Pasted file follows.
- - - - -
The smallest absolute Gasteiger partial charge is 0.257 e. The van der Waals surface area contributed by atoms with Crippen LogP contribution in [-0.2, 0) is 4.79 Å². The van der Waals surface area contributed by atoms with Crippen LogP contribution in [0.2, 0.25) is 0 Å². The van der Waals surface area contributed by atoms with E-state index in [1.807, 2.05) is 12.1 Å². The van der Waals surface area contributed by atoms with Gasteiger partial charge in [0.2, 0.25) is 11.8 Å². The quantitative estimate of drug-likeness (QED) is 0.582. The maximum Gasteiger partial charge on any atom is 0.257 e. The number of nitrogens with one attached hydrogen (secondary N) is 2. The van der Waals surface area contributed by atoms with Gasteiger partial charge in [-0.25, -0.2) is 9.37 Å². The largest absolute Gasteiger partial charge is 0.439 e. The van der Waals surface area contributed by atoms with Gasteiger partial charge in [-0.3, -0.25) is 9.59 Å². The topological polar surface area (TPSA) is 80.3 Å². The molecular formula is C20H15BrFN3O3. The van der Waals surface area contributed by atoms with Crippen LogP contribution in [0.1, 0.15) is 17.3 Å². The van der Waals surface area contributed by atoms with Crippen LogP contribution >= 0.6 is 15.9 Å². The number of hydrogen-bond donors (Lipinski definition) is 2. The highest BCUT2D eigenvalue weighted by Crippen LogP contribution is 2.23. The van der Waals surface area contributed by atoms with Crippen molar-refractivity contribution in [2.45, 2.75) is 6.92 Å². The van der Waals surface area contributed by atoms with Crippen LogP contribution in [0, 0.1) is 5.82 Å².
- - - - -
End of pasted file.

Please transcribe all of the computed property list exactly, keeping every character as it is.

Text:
The smallest absolute Gasteiger partial charge is 0.257 e. The van der Waals surface area contributed by atoms with Crippen LogP contribution in [-0.2, 0) is 4.79 Å². The van der Waals surface area contributed by atoms with Crippen LogP contribution in [0.2, 0.25) is 0 Å². The van der Waals surface area contributed by atoms with E-state index in [1.807, 2.05) is 12.1 Å². The van der Waals surface area contributed by atoms with Gasteiger partial charge in [0.2, 0.25) is 11.8 Å². The quantitative estimate of drug-likeness (QED) is 0.582. The maximum Gasteiger partial charge on any atom is 0.257 e. The number of nitrogens with one attached hydrogen (secondary N) is 2. The van der Waals surface area contributed by atoms with Gasteiger partial charge in [-0.25, -0.2) is 9.37 Å². The largest absolute Gasteiger partial charge is 0.439 e. The van der Waals surface area contributed by atoms with Gasteiger partial charge in [-0.3, -0.25) is 9.59 Å². The topological polar surface area (TPSA) is 80.3 Å². The molecular formula is C20H15BrFN3O3. The van der Waals surface area contributed by atoms with Crippen LogP contribution in [0.1, 0.15) is 17.3 Å². The van der Waals surface area contributed by atoms with Crippen LogP contribution >= 0.6 is 15.9 Å². The number of hydrogen-bond donors (Lipinski definition) is 2. The highest BCUT2D eigenvalue weighted by Crippen LogP contribution is 2.23. The van der Waals surface area contributed by atoms with Crippen molar-refractivity contribution in [2.45, 2.75) is 6.92 Å². The van der Waals surface area contributed by atoms with Crippen LogP contribution in [0, 0.1) is 5.82 Å².